Cone and Seed Insects
FIELD GUIDE TO INSECTS AND DISEASES OF ARIZONA AND NEW MEXICO FORESTS

Ponderosa Pine Seedworm
Cydia piperana (Kearfott)

Host:  Ponderosa pine

Figure 154. Figure 154. Larvae of ponderosa pine seedworm.

Symptoms/Signs:  There is no external evidence of infestation. Inside the cones, frass and mining can be seen in the cone axis. Seed pairs on the same scales can become fused together by the silk lined tunnels produced by the larvae. Often these seeds tend to stick to the scales and remain in the cones.

Adult moths have a wingspan of 10 to 20 mm. The fore wings are metallic gray with silver bands. Larvae are 10 to 15 mm when mature, white to cream colored, with a mottled head capsule.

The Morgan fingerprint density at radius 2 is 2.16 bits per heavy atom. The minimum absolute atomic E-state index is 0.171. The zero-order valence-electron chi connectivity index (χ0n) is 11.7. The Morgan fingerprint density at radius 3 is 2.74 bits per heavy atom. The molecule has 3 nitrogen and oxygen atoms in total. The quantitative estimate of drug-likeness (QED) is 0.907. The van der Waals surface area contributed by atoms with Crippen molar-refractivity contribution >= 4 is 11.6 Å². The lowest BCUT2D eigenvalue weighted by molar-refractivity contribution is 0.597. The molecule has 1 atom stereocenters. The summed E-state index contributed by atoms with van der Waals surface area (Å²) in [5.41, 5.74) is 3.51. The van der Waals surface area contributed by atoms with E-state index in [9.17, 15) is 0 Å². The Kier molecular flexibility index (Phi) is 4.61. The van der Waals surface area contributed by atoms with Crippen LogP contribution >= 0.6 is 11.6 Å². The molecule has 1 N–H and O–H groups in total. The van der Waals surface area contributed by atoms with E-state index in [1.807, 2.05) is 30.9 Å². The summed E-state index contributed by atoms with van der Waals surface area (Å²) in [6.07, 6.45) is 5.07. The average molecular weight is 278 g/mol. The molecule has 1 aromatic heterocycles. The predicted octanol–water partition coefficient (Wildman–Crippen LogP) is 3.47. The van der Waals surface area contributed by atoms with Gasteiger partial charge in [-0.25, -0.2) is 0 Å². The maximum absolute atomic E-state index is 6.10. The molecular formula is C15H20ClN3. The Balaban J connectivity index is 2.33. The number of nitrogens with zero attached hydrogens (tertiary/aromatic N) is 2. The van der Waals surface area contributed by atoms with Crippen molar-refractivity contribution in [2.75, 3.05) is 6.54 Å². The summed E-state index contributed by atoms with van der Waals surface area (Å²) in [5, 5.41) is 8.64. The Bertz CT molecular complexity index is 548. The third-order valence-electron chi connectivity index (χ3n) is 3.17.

Biology:  One generation is produced annually. Eggs are laid at the base of cone scales, on the surface of the scale, or on the cone stalk. Newly hatched larvae bore between the cone scales, enter a seed, consume it, and leave it filled with frass. It then moves on to another seed leaving a silk lined trail. As the larva matures, it burrows into the cone axis and overwinters.

Figure 155. Figure 155. Damage of ponderosa pine seed by ponderosa pine seedworm.
In spring, the insect pupates. Following pupation, the adult emerges.

Effects:  In some years this insect can consume a large proportion of the seed crop.

Similar Insects and Diseases:  A number of insects affect cones. This insect is distinguished by the presence of the frass packed seeds, larvae or mining in the cone axis.

Reference:  37